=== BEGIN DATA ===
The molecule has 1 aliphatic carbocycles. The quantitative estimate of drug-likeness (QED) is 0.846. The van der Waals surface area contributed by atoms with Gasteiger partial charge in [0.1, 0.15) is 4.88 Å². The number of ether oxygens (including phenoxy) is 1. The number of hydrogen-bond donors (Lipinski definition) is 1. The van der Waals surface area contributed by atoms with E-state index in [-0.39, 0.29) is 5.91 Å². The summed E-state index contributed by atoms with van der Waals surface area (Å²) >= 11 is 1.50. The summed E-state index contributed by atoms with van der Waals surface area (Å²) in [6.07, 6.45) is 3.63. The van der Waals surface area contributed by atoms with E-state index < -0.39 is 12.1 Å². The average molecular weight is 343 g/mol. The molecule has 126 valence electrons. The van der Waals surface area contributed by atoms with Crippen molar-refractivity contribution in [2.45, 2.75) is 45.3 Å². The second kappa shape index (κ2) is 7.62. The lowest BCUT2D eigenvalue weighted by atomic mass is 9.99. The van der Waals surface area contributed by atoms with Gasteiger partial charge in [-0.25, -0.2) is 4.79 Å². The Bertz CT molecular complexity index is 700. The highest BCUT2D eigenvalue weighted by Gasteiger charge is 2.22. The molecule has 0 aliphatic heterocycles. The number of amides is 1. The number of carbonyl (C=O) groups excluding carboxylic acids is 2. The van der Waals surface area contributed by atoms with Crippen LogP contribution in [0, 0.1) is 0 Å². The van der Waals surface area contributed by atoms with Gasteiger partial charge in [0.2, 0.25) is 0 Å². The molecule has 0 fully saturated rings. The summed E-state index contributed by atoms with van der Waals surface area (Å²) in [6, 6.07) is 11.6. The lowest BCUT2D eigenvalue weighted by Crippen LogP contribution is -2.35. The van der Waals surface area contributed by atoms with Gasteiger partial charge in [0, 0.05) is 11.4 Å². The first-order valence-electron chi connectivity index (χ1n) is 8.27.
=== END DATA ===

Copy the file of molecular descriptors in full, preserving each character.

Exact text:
The molecule has 1 aliphatic carbocycles. The quantitative estimate of drug-likeness (QED) is 0.846. The van der Waals surface area contributed by atoms with Gasteiger partial charge in [0.1, 0.15) is 4.88 Å². The number of ether oxygens (including phenoxy) is 1. The number of hydrogen-bond donors (Lipinski definition) is 1. The van der Waals surface area contributed by atoms with E-state index in [-0.39, 0.29) is 5.91 Å². The summed E-state index contributed by atoms with van der Waals surface area (Å²) >= 11 is 1.50. The summed E-state index contributed by atoms with van der Waals surface area (Å²) in [6.07, 6.45) is 3.63. The van der Waals surface area contributed by atoms with E-state index < -0.39 is 12.1 Å². The average molecular weight is 343 g/mol. The molecule has 126 valence electrons. The van der Waals surface area contributed by atoms with Crippen molar-refractivity contribution in [2.45, 2.75) is 45.3 Å². The second kappa shape index (κ2) is 7.62. The lowest BCUT2D eigenvalue weighted by atomic mass is 9.99. The van der Waals surface area contributed by atoms with Gasteiger partial charge in [-0.25, -0.2) is 4.79 Å². The Bertz CT molecular complexity index is 700. The highest BCUT2D eigenvalue weighted by Gasteiger charge is 2.22. The molecule has 0 aliphatic heterocycles. The number of amides is 1. The number of carbonyl (C=O) groups excluding carboxylic acids is 2. The van der Waals surface area contributed by atoms with Crippen LogP contribution in [0, 0.1) is 0 Å². The van der Waals surface area contributed by atoms with Gasteiger partial charge in [0.2, 0.25) is 0 Å². The molecule has 0 fully saturated rings. The summed E-state index contributed by atoms with van der Waals surface area (Å²) in [6, 6.07) is 11.6. The lowest BCUT2D eigenvalue weighted by Crippen LogP contribution is -2.35. The van der Waals surface area contributed by atoms with Gasteiger partial charge in [0, 0.05) is 11.4 Å². The first-order valence-electron chi connectivity index (χ1n) is 8.27.